Incident Prevention

As safety professionals and managers, how would you answer this question: are your employees working safely today? The default response is, “Yes, of course they are.” But how do you know? The most common response is, “Because no one has gotten hurt.”  The absence of injury does not indicate the presence of safety. Just because no one has been injured does not mean that there is not potential for someone to get injured.

Looking at the definition of safety can also provide insight to this common misconception. Todd Conklin has a great definition of safety in Pre-Accident Investigations: An Introduction to Organizational Safety: “Safety is not the absence of events; safety is the presence of defenses.” Even ISO Guide 51: 1999E defines safety as “freedom from unacceptable risk.” These definitions reveal that safety is not measured by the lack of incidents or injuries.

In the event of an incident, it is easy to blame each party involved. You could blame the worker for using the wrong equipment, his or her supervisor for not ensuring the correct equipment was used, or the manager for failing to provide the correct equipment. Passing the blame can continue without anyone asking the right questions to solve the issue. The question is not “why,” but “how.” How did the organization let this incident happen? To be successful at preventing an incident, an entire organization must work collectively towards the common goal: keeping workers safe. Regardless of how one team member performs, victory can only be achieved if the mission is achieved. For example, if LeBron James records a triple-double with 30 points, 12 assists, and 11 rebounds, but the Cavs lose the game, then the team has not achieved the mission regardless of James’s execution. Incidents are rarely the result of an individual failure.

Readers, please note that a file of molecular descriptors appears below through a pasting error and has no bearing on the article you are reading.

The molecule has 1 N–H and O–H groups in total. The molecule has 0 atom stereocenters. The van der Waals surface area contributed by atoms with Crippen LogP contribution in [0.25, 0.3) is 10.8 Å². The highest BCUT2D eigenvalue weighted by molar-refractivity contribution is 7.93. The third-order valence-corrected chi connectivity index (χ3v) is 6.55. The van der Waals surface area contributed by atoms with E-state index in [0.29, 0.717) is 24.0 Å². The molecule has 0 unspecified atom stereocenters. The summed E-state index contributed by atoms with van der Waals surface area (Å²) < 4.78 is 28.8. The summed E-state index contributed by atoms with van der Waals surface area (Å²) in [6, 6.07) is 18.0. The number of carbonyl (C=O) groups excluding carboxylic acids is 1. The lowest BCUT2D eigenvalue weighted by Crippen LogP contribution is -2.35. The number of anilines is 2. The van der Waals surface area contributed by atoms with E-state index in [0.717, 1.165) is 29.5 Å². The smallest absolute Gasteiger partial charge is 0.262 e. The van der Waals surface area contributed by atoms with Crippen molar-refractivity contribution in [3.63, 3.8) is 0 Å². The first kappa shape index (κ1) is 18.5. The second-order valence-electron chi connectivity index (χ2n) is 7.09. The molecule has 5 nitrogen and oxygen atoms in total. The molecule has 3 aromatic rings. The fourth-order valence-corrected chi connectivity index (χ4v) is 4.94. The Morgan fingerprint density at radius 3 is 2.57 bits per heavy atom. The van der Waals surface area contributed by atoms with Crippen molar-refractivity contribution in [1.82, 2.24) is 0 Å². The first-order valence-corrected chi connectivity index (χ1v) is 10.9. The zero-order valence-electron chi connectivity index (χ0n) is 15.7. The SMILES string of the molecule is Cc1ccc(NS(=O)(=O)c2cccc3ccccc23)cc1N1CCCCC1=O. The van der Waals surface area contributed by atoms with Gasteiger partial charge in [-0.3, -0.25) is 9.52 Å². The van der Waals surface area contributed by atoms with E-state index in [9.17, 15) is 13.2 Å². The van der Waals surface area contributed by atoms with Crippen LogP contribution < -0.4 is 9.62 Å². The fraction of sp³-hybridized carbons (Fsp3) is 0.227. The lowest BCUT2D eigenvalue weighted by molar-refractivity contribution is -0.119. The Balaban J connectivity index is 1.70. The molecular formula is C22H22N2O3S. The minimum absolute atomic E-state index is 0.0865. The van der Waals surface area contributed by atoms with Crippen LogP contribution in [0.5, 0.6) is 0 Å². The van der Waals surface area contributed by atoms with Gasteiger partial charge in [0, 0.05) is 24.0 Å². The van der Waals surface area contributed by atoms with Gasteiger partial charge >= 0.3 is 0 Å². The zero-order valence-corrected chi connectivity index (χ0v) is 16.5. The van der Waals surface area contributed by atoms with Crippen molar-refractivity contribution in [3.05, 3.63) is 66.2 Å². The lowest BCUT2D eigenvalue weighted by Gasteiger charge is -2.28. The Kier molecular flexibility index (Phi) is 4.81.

So how should your organization address this issue? Don’t blame each party involved. Seek to understand “how” instead of just “why.” Lastly, create an environment of learning. Employees must be involved in the health and safety management system because they often have an idea of where the next incident may occur. The goal is to identify potential incidents before they happen. Remember that constant communication and teamwork are required for true incident prevention.


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Nathan Muller

Senior Technical Writer | Rigidlifelines.com
Nathan Muller is the Senior Technical Writer for Spanco and Rigid Lifelines. Nathan has nearly four years of experience in technical communications and copyediting. He graduated from Bob Jones University with a B.A. in English and a minor in Professional Writing. He is also a member of the Society of Technical Communication.